26 Bilirubin Toxicity However, too much unconjugated hyperbilirubinaemia in a newborn can lead to accumulation of bilirubin in the brain, causing irreversible damage, manifesting as seizures or abnormal reflexes and eye movements. Kernicterus is a bilirubin-induced brain dysfunction. This occurs more in newborns because the blood–brain barrier has yet to develop fully, and bilirubin can freely pass into the brain. Newborns also are at increased risk since they lack the intestinal bacteria that facilitate the breakdown and excretion of conjugated bilirubin in the feces (this is largely why the feces of a neonate are paler than those of an adult).

27 Videos Kernicterus in kids

28 Jaundice When a person has jaundice, is it high levels of conjugated or unconjugated bilirubin? It depends on what is causing the jaundice. Pre-hepatic jaundice: the bilirubin has not been conjugated yet because there is too much of it from something like hemolytic anemia Hepatic jaundice: the bilirubin has not been conjugated yet because of liver damage such as alcoholism Post-hepatic jaundice: the bilirubin has been conjugated but bile duct is obstructed.

29 Jaundice Pre-hepatic jaundice is caused by anything which causes an increased rate of hemolysis (breakdown of red blood cells). This can be caused by such things as malaria, sickle cell anemia, Hereditary Spherocytosis, Hemolytic Disease of the Newborn (HDN), glucose 6-phosphate dehydrogenase deficiency (G6DH). Pre-hepatic jaundice will have increased unconjugated bilirubin in the serum.

30 Jaundice Hepatic jaundice is from the inability of hepatocytes to conjugate and excrete bilirubin. This includes acute hepatitis, hepatotoxicity and alcoholic liver disease. Hepatic jaundice will have increased unconjugated bilirubin in the serum. In alcoholics, their conjugated bilirubin can also be high. Post-hepatic jaundice, also called obstructive jaundice, is caused by a blockage in the bile duct (portal hypertension), usually by gallstones. Post-hepatic jaundice will have increased conjugated bilirubin in the serum.

31 Jaundice in alcoholics
In alcoholics, their unconjugated bilirubin levels are high in the serum because their hepatocytes are damaged. Their conjugated bilirubin levels are high because they also lack albumin, ascites occurs, and the abdominal fluid puts pressure on bile duct, so the conjugated bilirubin is not removed from body. It gets reabsorbed by intestines, and the serum levels of conjugated bilirubin are also increased. Treatment for ascites is to drain the excess fluid out of the abdominal cavity and have the patient take a diuretic.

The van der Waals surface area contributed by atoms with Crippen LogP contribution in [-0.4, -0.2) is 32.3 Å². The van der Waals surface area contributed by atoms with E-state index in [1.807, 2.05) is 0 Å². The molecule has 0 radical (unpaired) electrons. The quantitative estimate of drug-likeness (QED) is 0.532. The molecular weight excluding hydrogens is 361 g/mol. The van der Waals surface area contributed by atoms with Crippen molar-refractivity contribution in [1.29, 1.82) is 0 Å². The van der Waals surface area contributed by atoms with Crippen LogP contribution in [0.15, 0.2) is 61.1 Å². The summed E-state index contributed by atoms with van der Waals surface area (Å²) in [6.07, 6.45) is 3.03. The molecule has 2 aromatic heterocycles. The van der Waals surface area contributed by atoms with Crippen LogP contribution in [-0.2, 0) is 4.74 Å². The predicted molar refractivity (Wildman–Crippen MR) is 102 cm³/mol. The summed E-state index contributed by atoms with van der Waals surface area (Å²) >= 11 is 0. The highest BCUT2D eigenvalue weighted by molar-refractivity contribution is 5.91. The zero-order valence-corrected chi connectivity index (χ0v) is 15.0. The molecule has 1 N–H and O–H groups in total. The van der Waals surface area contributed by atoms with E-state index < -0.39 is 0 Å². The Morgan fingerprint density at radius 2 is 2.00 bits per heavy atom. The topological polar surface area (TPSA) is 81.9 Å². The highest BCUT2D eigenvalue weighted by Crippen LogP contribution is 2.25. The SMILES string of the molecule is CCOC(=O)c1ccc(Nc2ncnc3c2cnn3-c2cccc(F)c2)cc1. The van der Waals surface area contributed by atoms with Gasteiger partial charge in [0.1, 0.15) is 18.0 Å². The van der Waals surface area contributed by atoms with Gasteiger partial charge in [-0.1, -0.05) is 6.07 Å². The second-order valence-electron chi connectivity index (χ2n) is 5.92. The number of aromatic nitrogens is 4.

32 Hemosiderin When blood leaves a ruptured blood vessel, the red blood cell dies, and the hemoglobin of the cell is released into the extracellular space. White blood cells called macrophages engulf (phagocytose) the hemoglobin to degrade it, producing hemosiderin and then biliverdin. Hemosiderin is causes the purple color of 2-day old bruises. Biliverdin is the pigment responsible for the greenish color of 5-day old bruises. Biliverdin breaks down into bilirubin, causing the bruise to turn yellow in 7-10 days.

33 The heme portion (porphyrin ring) of hemoglobin breaks down into biliverdin (which is green),which breaks down into unconjugated bilirubin (which is yellow)

34 Bruises The appearance of a bruise changes over time, and you can tell how old a bruise is by its color. This is important in documenting domestic abuse and child abuse cases. When a bruise is brand new, it will appear reddish due to the color of the blood that leaked from the capillaries under the skin. At 1-2 days old, a bruise will take on a bluish or purple color. The swelling at the site of the bruise will cause oxygen to be cut off, and hemoglobin will turn blue. At 6 days old, a bruise will turn a greenish color as the hemoglobin breaks down to biliverdin. At 8-9 days old, the biliverdin will break down to unconjugated bilirubin, which is yellow. At days, the bilirubin will be oxidized and turn brown. The skin should look normal 2-3 weeks after an injury.


36 How old are these bruises?